Are polymaths born or made?

genius learning polymathy reading writing

( Photo credit from left to right: Pete Souza,, Wikipedia Commons)
"Polymaths have existed forever — indeed they are often the ones who’ve advanced Western civilization more than any others —" says author, Michael Simmons, link below. (Not just Western but all world civilisations.)
Polymaths have often been used synonymously with "geniuses", sort of meaning that they're born, not made. Funny that, considering how almost every child I've ever met is a genius, a polymath; so unbelievably curious, so voracious for knowledge. (Parents, not so much.)
(I think, all geniuses are polymaths, and not all polymaths are geniuses, but they're the reason we're all not still living in caves.)
Then the children start school and the "successful" ones become termites -- termite doctors, lawyers, engineer, accountants, ordinary termites, termite businesmen, etc. I was a termite engineer once; almost killed me.
So there. We're all born geniuses until we start school. Repeat and rinse.
Recently, there has been some noise about child brides.
My mother was a child bride; she was 15 when I was born. the interesting thing is that none of her 4 younger sisters suffered her fate. Why? Was it due to a law? Or was it due to education, social, cultural and economic development, escape from the poverty trap, empowerment of women (to learn and earn), and other reasons. (In Malaysia, all we want want are more laws and regulations; termite reasoning.)
My mother was my best friend, teacher and student. (She learned desktop publishing in her mid-sixties, also the Kamban Tamil script, and published several song books for her temple to rise funds. She never stopped learning until her very end.) She was forever a child, always curious, always a polymath.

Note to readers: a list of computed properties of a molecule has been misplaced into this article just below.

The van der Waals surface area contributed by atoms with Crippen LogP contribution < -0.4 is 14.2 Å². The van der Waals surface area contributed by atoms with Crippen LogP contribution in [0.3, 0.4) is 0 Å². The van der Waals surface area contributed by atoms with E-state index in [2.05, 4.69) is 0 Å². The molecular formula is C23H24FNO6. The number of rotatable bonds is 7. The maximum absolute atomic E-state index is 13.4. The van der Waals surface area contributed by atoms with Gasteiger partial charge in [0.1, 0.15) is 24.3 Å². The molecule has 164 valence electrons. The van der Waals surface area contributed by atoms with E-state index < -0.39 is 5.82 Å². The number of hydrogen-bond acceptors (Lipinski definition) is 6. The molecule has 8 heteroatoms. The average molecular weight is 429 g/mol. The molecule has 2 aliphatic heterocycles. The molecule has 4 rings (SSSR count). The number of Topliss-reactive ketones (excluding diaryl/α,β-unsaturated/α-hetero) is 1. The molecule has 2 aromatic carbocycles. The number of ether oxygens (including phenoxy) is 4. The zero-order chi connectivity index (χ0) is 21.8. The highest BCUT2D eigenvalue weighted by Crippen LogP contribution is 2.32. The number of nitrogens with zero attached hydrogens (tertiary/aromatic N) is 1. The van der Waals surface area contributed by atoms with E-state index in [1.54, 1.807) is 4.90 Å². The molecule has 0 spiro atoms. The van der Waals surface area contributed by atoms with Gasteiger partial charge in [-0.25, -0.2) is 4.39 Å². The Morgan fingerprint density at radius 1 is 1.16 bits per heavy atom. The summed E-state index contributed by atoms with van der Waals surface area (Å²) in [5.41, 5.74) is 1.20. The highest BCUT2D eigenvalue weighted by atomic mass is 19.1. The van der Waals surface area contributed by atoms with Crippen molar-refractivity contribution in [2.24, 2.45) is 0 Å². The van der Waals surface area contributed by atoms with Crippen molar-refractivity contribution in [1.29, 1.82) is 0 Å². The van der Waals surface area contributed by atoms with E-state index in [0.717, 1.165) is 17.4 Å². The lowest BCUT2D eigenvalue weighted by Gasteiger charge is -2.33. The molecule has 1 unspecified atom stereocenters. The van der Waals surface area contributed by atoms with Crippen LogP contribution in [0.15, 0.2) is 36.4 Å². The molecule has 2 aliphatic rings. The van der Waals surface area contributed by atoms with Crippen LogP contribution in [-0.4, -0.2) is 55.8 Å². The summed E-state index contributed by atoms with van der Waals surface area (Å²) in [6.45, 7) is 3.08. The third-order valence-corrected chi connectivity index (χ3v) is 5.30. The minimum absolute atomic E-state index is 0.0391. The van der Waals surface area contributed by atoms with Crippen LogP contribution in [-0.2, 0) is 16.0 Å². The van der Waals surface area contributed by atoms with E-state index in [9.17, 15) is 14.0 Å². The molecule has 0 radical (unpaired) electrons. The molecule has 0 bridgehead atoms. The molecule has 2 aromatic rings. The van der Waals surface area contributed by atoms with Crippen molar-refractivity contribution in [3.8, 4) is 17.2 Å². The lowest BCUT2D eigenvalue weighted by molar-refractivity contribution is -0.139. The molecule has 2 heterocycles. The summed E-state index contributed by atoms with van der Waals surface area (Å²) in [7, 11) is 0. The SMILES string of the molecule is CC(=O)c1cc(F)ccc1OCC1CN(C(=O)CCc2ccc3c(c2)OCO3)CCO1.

An old engineering story: some engineers were playing poker when a technician barged in about problems of demolishing a house to build a straight road. "Which is a stronger hand, a straight or a full house?" "A full house," said the technician. "Then the house stays," said his boss nonchalantly and continued playing his cards. (Sorry, Tan Sri Wan.)
There is a local polymath that I've been watching for several decades, always fascinated at how his mind works (although he probably irks many straight thinkers ... why is the law not passed, where's the law?) I can almost hear his brain ticking, sorting through social, cultural, religious, legal, economic, educational, media, international and national relations and other issues before making an announcement (only to make some people very unhappy).
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